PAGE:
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Full wave bridge rectifier A Full wave rectifier is a circuit arrangement which makes use of both half cycles

of input alternating

current (AC) and convert them to direct current (DC). Thus a full wave rectifier is much more efficient (double+) than a half wave rectifier. This process of converting both half cycles of the input supply (alternating current) to direct current (DC) is termed full wave rectification.

Full wave rectifier can be constructed in 2 ways. The first method makes use of a center tapped

transformer and 2 diodes. This arrangement is known as Center Tapped Full Wave Rectifier. The second method uses a normal transformer with 4 diodes arranged as a bridge. This arrangement is known as a Bridge Rectifier.

Full Wave Rectifier Working & Operation

The working & operation of a full wave bridge rectifier is pretty simple. The circuit diagrams and wave forms we have given below will help you understand the operation of a bridge rectifier perfectly. In the circuit diagram, 4 diodes are arranged in the form of a bridge. The transformer secondary is connected bridge through points B and D. to two diametrically opposite points of the bridge at points A & C. The load resistance RL is connected to

During the first half cycle

During first half cycle of the input voltage, the upper end of the transformer secondary winding is

positive with respect to the lower end. Thus during the first half cycle diodes D1 and D3 are forward biased and current flows through arm AB, enters the load resistance RL, and returns back flowing current is not allowed to flow in arms AD and BC. The flow of current is indicated by solid arrows in the figure above. We have developed another diagram below to help you understand the current flow (transformer secondary) to the load resistance. The red arrows indicate return path of current from load resistance to the source, thus completing the circuit. through arm DC. During this half of each input cycle, the diodes D2 and D4 are reverse biased and

quickly. See the diagram below the green arrows indicate beginning of current flow from source

Flow of current in Bridge Rectifier During the second half cycle

During second half cycle of the input voltage, the lower end of the transformer secondary winding is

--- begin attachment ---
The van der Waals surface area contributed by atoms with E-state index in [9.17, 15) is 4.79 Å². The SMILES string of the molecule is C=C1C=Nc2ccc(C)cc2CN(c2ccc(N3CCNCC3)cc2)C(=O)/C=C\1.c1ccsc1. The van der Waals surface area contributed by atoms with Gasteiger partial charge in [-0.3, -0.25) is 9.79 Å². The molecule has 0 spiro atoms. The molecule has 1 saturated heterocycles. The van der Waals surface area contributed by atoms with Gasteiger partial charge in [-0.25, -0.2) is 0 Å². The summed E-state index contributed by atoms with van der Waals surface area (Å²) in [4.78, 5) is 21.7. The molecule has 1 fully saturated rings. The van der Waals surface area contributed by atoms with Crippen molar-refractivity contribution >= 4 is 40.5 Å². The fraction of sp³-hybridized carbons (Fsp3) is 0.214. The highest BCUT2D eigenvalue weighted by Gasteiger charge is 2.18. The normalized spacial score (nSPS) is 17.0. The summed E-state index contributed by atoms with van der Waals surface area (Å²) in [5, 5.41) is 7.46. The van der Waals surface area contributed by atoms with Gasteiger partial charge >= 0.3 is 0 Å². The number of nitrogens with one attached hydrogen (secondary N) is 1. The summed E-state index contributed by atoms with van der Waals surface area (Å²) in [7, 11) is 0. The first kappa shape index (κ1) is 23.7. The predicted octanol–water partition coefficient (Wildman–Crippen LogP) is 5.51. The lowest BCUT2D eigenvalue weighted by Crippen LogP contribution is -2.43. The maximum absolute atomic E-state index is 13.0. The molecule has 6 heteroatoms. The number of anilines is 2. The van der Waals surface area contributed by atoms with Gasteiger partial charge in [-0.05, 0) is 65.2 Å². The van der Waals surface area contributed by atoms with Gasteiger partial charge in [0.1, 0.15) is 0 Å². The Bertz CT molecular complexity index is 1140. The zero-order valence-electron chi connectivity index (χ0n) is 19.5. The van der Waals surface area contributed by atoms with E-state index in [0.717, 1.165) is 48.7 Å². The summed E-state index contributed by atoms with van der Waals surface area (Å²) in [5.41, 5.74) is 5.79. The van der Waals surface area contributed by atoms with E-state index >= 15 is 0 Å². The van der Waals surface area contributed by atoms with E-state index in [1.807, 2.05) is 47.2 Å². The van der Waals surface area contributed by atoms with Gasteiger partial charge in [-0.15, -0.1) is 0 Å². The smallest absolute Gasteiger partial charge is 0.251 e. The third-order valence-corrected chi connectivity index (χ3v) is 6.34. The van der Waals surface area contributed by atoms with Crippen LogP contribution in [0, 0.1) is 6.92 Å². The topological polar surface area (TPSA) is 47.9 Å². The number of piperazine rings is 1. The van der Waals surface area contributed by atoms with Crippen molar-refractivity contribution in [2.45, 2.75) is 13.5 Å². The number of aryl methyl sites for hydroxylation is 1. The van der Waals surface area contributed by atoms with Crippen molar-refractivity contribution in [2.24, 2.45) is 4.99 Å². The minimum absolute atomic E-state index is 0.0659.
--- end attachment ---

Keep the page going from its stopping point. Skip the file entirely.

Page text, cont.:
positive with respect to the upper end. Thus diodes D2 and D4 become forward biased and current flows through arm CB, enters the load resistance RL, and returns back to the source flowing through arm DA. Flow of current has been shown by dotted arrows in the figure. Thus the direction of flow of current

through the load resistance RL remains the same during both half cycles of the input supply voltage. See secondary) to the load resistance. The red arrows indicate return path of current from load resistance to the source, thus completing the circuit.

the diagram below the green arrows indicate beginning of current flow from source (transformer

Peak Inverse Voltage of a Full wave bridge rectifier

and D3 will be forward biased (conducting) and the diodes D2 and D4 will be reverse biased (non

At any instant when the transformer secondary voltage attains positive peak value Vmax, diodes D1

conducting). If we consider ideal diodes in bridge, the forward biased diodes D1 and D3 will have zero resistance. This means voltage drop across the conducting diodes will be zero. This will result in the entire transformer secondary voltage being developed across load resistance RL. Thus PIV of a bridge rectifier = Vmax (max of secondary voltage) Merits of Full-wave Rectifier Over Half-Wave Rectifier Merits

Efficiency is double for a full wave bridge rectifier. The reason is that, a half wave rectifier makes use efficiency

of only one half of the input signal. A bridge rectifier makes use of both halves and hence double

The residual ac ripples (before filtering) is very low in the output of a bridge rectifier. The same voltage from bridge rectifier.

ripple percentage is very high in half wave rectifier. A simple filter is enough to get a constant dc

Uses of Full wave Bridge rectifier

Full wave rectifier find uses in the construction of constant dc voltage power supplies, especially in

general power supplies. A bridge rectifier with an efficient filter is ideal for any type of general power supply applications like charging a battery, powering a dc device (like a motor, led etc) etc. However for an audio application, a general power supply may not be enough. This is because of the residual ripple factor in a bridge rectifier. There are limitations to filtering ripples. For audio applications, specially built power supplies (using IC regulators) may be ideal. Full Wave Bridge Rectifier with Capacitor Filter

Output of full wave rectifier is not a constant DC voltage. You can observe from the output diagram that its a pulsating dc voltage with ac ripples. In real life applications, we need a power supply with smooth wave forms. In other words, we desire a DC power supply with constant output voltage. A constant electronic device we connect to the power supply.

output voltage from the DC power supply is very important as it directly impacts the reliability of the We can make the output of full wave rectifier smooth by using a filter (a capacitor filter or an inductor diagram below shows a half wave rectifier with capacitor filter.

filter) across the diode. In some cases an resistor-capacitor coupled filter (RC) is also used. The circuit

Full Wave Rectifier - with Capacitor Filter Ripple factor in a bridge rectifier

Ripple factor is a ratio of the residual ac component to dc component in the output voltage. Ripple factor in a bridge rectifier is half than that of a half wave rectifier. References

1. To explain the concepts better, we have referred several text books, especially Principles of Electronics 2. To create the easy to understand images, we have referred this article by Electronics Tutorials